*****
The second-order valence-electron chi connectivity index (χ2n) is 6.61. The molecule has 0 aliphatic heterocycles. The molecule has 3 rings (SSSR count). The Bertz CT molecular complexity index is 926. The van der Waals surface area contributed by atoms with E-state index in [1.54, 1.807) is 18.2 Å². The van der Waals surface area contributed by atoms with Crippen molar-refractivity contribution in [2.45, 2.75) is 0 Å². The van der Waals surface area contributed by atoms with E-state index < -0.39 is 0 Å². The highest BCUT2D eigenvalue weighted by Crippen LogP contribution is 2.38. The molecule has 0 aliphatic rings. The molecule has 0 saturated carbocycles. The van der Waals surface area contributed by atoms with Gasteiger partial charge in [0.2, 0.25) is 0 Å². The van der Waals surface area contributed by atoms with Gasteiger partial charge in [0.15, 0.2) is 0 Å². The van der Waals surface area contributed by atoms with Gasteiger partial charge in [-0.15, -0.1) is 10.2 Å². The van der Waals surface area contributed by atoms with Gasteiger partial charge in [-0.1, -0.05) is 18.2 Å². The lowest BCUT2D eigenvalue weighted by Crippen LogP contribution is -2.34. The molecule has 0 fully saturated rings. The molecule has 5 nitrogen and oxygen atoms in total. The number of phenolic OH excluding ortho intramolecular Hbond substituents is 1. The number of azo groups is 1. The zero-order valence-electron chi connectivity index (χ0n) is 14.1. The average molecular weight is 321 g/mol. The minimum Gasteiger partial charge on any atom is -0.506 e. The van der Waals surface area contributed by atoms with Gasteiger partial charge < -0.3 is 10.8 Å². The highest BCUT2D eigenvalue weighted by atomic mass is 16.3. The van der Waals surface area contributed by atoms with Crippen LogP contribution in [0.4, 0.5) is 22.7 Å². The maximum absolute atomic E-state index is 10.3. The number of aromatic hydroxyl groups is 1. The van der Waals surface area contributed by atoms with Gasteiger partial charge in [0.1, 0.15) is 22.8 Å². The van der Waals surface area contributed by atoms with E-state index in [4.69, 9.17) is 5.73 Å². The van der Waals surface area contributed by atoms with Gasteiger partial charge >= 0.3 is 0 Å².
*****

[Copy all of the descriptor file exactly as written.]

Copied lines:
The second-order valence-electron chi connectivity index (χ2n) is 6.61. The molecule has 0 aliphatic heterocycles. The molecule has 3 rings (SSSR count). The Bertz CT molecular complexity index is 926. The van der Waals surface area contributed by atoms with E-state index in [1.54, 1.807) is 18.2 Å². The van der Waals surface area contributed by atoms with Crippen molar-refractivity contribution in [2.45, 2.75) is 0 Å². The van der Waals surface area contributed by atoms with E-state index < -0.39 is 0 Å². The highest BCUT2D eigenvalue weighted by Crippen LogP contribution is 2.38. The molecule has 0 aliphatic rings. The molecule has 0 saturated carbocycles. The van der Waals surface area contributed by atoms with Gasteiger partial charge in [0.2, 0.25) is 0 Å². The van der Waals surface area contributed by atoms with Gasteiger partial charge in [0.15, 0.2) is 0 Å². The van der Waals surface area contributed by atoms with Gasteiger partial charge in [-0.15, -0.1) is 10.2 Å². The van der Waals surface area contributed by atoms with Gasteiger partial charge in [-0.1, -0.05) is 18.2 Å². The lowest BCUT2D eigenvalue weighted by Crippen LogP contribution is -2.34. The molecule has 0 fully saturated rings. The molecule has 5 nitrogen and oxygen atoms in total. The number of phenolic OH excluding ortho intramolecular Hbond substituents is 1. The number of azo groups is 1. The zero-order valence-electron chi connectivity index (χ0n) is 14.1. The average molecular weight is 321 g/mol. The minimum Gasteiger partial charge on any atom is -0.506 e. The van der Waals surface area contributed by atoms with Gasteiger partial charge < -0.3 is 10.8 Å². The highest BCUT2D eigenvalue weighted by atomic mass is 16.3. The van der Waals surface area contributed by atoms with Crippen LogP contribution in [0.4, 0.5) is 22.7 Å². The maximum absolute atomic E-state index is 10.3. The number of aromatic hydroxyl groups is 1. The van der Waals surface area contributed by atoms with Gasteiger partial charge in [0.1, 0.15) is 22.8 Å². The van der Waals surface area contributed by atoms with E-state index in [4.69, 9.17) is 5.73 Å². The van der Waals surface area contributed by atoms with Gasteiger partial charge >= 0.3 is 0 Å².